News website The Wire on Tuesday announced that it is undertaking an internal review of all its documents related to Meta amid a dispute with the social media company. The dispute had started with an article claiming Bharatiya Janata Party leader Amit Malviya had special privileges on Instagram when it came to having posts removed.

In a statement, The Wire said it will withhold the articles about Meta, which owns Instagram, and will conduct an internal review of all the information and material provided by its sources.

“Based on our findings, we will determine a future course of action and inform our readers as well, and promise to act – as always – in their best interests,” the news website said.

The statement said they would explore if it could share the original documents used in the reporting amid doubts raised by experts about some of the material.

“We sought to check the integrity and authenticity of the new source material as best we could, and then proceeded to draft each report, being careful to strike a balance between showing our readers what this material contained but not enough to reveal the sources’ identities,” it added.

However, The Wire acknowledged that two experts have denied making any assessment of its verification process as it had claimed in one of the articles about Meta.

The Wire said that while its coverage about Meta started with an incident that showed lack of transparency on part of the social media firm, the organisation has “an even greater responsibility” to be open.

“And we intend to discharge that responsibility with full seriousness,” the statement added.

The controversy

On October 6, The Wire said that that Instagram had deleted a satirical post showing a man worshipping a statue of Uttar Pradesh Chief Minister Adityanath for violating the platform’s guidelines on “nudity and sexual content” even though the image did not depict any nudity.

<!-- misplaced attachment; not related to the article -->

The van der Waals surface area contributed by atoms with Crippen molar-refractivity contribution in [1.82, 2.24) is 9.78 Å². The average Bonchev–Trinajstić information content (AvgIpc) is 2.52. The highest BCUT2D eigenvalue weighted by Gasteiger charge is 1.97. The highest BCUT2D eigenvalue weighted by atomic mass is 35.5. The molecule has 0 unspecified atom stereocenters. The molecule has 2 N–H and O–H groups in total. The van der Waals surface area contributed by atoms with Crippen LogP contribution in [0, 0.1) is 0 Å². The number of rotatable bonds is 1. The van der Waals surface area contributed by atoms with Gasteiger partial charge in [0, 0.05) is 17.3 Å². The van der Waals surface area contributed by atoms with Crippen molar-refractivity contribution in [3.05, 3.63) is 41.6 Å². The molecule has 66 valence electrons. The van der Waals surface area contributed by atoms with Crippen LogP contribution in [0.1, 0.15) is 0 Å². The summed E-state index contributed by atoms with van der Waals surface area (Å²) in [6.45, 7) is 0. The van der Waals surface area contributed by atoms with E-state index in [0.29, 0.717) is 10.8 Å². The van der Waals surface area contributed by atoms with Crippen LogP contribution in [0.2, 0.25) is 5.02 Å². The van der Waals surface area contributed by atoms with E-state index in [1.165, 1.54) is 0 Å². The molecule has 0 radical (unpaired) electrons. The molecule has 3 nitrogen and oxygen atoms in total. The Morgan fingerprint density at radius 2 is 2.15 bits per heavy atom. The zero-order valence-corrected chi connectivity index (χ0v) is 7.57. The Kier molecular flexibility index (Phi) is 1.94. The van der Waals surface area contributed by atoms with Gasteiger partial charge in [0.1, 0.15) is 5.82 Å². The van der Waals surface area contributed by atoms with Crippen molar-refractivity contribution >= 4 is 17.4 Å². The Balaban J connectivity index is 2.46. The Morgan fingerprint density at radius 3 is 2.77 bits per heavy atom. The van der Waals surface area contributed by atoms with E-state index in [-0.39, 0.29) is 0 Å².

The publication followed up with a report on October 10 claiming that the post was taken down on a complaint from Malviya, the head of the BJP’s social media cell. The Wire report claimed that Malviya has special privileges through an Instagram programme called X-Check that ensures that any posts he reports are removed from the platform immediately, with “no questions asked”, even if they do not violate Meta’s rules.

The Wall Street Journal had reported in September 2021 that X-Check protects at least 5.8 million “high-profile [Facebook and Instagram] accounts” such as “celebrities, politicians and journalists” from the Meta content takedown procedure that apply to ordinary users.

On October 11, Andy Stone, Meta’s communications director, said that The Wire’s report was based on false information. He said that X-Check system had “nothing to do with the ability to report posts”.

He also said that “posts in question were surfaced for review by automated systems, not humans” and that an internal report of Instagram cited by The Wire’s source “appears to be fabricated”.

Defending its report, The Wire published another article on October 11, with an image of an email allegedly sent by Stone on October 11 in which he rebuked some of his colleagues, asking them how the internal Instagram report “got leaked” and seeking more information on the matter.

The report also claimed that Stone asked his colleagues to put The Wire journalist Jahnavi Sen and editor Siddharth Varadarajan on a “watchlist”.

Meta’s Chief Information Security Officer Guy Rosen claimed that the email, too, was fake.

After this, The Wire on October 15 said it had verified Stone’s email and produced more technical evidence to support its claims. But this was met with scepticism from some technical experts.

Meta also claimed that a Wire video claiming to show an internal Instagram site with revealing information actually depicted a trial site that had been created by an outside entity on October 13 after the publication’s initial reports on the social media company.

“The account was set up externally as a free trial account on Meta’s enterprise Workplace product under the name ‘Instagram’ and using the Instagram brand as its profile picture,” it said in a statement. “It is not an internal appears to have been set up specifically in order to manufacture evidence to support The Wire’s inaccurate reporting.”